They call it the Long March and it is certainly that… 72 km.
So, we started out at 8 am yesterday morning. Chilly and off again through salt flat broccoli terrain. 15 km to the first CP. I fell into step with Matthew the Aussie. Leah from our tent hung out with us for bit too. Matt and I slogged onto CP2 through sandy, foresty terrain.
It might be odd to say we had a dog at our heels, but we did. On Stage 4 from San Pedro, one of the many stray dogs attached itself to the runners and crossed the salt flats with us! It is not easy running in the heat with a very sweet, panting dog at your heels. But, it was determined to follow us… and even had the energy to chase some horses and donkeys that were being exercised. As we trotted into CP2 the poor dog collapsed in a heap. Matt headed straight off. I sorted out a shoe problem and then headed off too.
CP2 to CP3 was fantastic. A dusty truck road and then heading off across gravelly rising dunes. It was perfect for running and I ran all the way to CP3, pausing to say hello to Vladmi and his guide as I went past. CP3 to CP4 was more salt crusts and seemed to go on for ever… Then suddenly, a very steep tall dune to climb.
The climb was pretty good.
What awaited at the top was like a different planet… a terrain that I can’t describe. Like something out of Star Trek… and finally down a sandy stretch into a hot CP4 where we given a lukewarm can of coke!
I set off in Matthew’s dust along a dry river bed. Matt was always just going round a bend ahead of me and it felt like we were stuck in a time loop. But, it was beautiful with the late evening sun still burning hot and the colours on the rocks glowing golden. CP5 eventually twisted into view and I treated myself to a hot meal then set off as the sun was setting behind me and the wind began to rise.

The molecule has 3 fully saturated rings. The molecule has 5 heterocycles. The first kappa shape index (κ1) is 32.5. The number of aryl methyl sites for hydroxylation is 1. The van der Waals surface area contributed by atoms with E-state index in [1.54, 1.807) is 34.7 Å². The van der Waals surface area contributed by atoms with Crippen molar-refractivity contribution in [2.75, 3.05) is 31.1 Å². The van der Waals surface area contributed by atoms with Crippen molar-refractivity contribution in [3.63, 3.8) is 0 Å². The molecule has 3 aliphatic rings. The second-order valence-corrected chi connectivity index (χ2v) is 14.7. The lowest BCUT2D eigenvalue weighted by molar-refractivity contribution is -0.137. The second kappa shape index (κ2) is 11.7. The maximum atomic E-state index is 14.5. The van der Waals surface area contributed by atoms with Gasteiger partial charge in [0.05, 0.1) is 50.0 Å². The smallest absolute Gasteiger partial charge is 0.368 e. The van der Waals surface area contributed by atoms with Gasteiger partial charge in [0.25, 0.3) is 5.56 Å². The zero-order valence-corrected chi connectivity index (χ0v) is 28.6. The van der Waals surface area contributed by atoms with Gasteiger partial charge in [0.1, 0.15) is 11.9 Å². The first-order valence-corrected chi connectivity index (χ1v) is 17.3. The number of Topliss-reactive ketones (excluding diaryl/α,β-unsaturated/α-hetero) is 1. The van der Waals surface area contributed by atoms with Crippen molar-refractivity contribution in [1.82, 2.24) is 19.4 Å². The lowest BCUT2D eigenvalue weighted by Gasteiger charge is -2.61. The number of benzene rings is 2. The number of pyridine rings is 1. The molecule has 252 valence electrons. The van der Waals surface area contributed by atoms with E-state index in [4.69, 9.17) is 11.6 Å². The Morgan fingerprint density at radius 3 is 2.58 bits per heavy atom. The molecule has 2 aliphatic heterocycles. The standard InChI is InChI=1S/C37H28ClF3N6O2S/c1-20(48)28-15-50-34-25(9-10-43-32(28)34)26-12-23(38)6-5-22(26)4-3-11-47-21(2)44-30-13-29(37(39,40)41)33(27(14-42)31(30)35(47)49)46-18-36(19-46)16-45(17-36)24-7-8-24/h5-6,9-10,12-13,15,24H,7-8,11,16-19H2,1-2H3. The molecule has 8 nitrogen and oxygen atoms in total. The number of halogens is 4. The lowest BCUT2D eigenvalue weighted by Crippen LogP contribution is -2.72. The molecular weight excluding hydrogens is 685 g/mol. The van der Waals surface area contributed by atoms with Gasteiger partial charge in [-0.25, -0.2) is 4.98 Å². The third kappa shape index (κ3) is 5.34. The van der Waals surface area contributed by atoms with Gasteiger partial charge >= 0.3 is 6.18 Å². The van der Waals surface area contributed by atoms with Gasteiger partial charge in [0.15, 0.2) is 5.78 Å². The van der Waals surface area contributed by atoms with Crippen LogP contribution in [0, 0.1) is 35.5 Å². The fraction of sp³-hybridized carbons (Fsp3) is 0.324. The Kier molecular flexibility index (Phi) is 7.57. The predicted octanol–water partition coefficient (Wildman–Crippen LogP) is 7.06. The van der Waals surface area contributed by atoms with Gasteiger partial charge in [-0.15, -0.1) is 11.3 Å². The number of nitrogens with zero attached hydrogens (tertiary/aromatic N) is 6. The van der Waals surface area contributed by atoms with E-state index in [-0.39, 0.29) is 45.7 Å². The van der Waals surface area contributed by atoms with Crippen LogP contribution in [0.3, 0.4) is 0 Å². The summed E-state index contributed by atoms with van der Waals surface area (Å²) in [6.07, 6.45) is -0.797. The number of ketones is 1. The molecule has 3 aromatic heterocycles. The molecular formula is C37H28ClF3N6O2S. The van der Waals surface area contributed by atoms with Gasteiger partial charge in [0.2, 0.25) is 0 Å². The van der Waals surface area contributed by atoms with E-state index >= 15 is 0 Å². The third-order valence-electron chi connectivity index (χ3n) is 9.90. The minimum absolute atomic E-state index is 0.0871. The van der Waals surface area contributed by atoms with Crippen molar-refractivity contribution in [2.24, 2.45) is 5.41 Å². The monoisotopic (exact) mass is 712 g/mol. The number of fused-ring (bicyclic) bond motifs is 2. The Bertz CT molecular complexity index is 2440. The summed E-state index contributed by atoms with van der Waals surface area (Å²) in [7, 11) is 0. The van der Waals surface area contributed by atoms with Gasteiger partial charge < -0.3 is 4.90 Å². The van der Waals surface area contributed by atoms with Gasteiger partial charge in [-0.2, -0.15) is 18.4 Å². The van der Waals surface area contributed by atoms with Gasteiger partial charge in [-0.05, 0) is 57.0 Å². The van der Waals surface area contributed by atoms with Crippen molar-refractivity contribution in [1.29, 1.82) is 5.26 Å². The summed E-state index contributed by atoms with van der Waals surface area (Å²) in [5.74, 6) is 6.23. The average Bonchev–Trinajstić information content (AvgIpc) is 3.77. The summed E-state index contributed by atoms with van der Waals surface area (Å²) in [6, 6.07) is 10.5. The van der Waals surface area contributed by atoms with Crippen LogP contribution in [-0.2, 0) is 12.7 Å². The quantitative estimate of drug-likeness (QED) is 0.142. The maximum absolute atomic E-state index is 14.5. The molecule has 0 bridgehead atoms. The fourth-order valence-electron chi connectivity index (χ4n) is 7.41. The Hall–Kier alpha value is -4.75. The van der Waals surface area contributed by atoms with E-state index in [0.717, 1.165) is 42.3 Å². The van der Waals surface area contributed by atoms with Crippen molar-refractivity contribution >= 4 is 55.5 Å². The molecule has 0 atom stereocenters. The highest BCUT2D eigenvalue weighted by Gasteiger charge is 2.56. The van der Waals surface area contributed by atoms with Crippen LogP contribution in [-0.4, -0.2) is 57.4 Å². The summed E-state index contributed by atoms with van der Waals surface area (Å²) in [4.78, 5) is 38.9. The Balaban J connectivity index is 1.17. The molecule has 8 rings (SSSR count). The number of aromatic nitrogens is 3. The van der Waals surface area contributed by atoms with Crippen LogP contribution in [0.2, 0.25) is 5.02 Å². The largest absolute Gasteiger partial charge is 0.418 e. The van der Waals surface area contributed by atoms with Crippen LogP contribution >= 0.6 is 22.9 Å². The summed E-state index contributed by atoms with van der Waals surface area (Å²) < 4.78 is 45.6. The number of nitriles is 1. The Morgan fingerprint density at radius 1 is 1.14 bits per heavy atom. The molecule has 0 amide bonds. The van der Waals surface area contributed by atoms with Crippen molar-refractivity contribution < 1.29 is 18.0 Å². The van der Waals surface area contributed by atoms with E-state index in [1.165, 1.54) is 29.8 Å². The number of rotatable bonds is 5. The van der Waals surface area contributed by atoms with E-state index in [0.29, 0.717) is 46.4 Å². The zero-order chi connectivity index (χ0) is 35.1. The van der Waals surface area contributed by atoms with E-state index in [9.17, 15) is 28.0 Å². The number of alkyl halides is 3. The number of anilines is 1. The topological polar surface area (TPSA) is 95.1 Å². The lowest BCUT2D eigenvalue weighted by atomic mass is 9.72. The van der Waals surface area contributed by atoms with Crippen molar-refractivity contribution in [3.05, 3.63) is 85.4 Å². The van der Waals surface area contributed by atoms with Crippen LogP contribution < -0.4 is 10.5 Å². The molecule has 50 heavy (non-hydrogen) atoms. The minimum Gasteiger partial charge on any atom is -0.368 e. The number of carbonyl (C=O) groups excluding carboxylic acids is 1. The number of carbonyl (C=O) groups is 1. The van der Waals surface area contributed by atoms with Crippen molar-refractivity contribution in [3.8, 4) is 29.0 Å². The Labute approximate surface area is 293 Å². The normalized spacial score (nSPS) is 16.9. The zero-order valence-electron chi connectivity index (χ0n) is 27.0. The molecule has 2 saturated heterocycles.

I fell into step again with Dennis and we made good time to CP6. We got there just as the need to turn on our head torches was fully necessary. Warm clothes on, joined by Serge and Yves, we all set off with the bright full moon rising and the stars coming out. It was tough going and I could feel my energy beginning to fade… But, we made CP7 by 10 pm and gathered ourselves for the final push up through the Valle de la Luna.
I’d like to say it was beautiful – and it was under the bright full moon, giving eerie shadows to the rocks and salt all around us. But, my energy was fading fast and if I hadn’t been with the Canadians who kept pushing me on I would have ground to a halt. I was cold and a bit tearful, but we kept plodding on for what seemed the longest 9.7 km ever.
We crossed the finish line at about 12.40 am and apart from my amazement that the dog was lying there being fed, I was exhausted and emotional, but so relieved.
More updates to come later….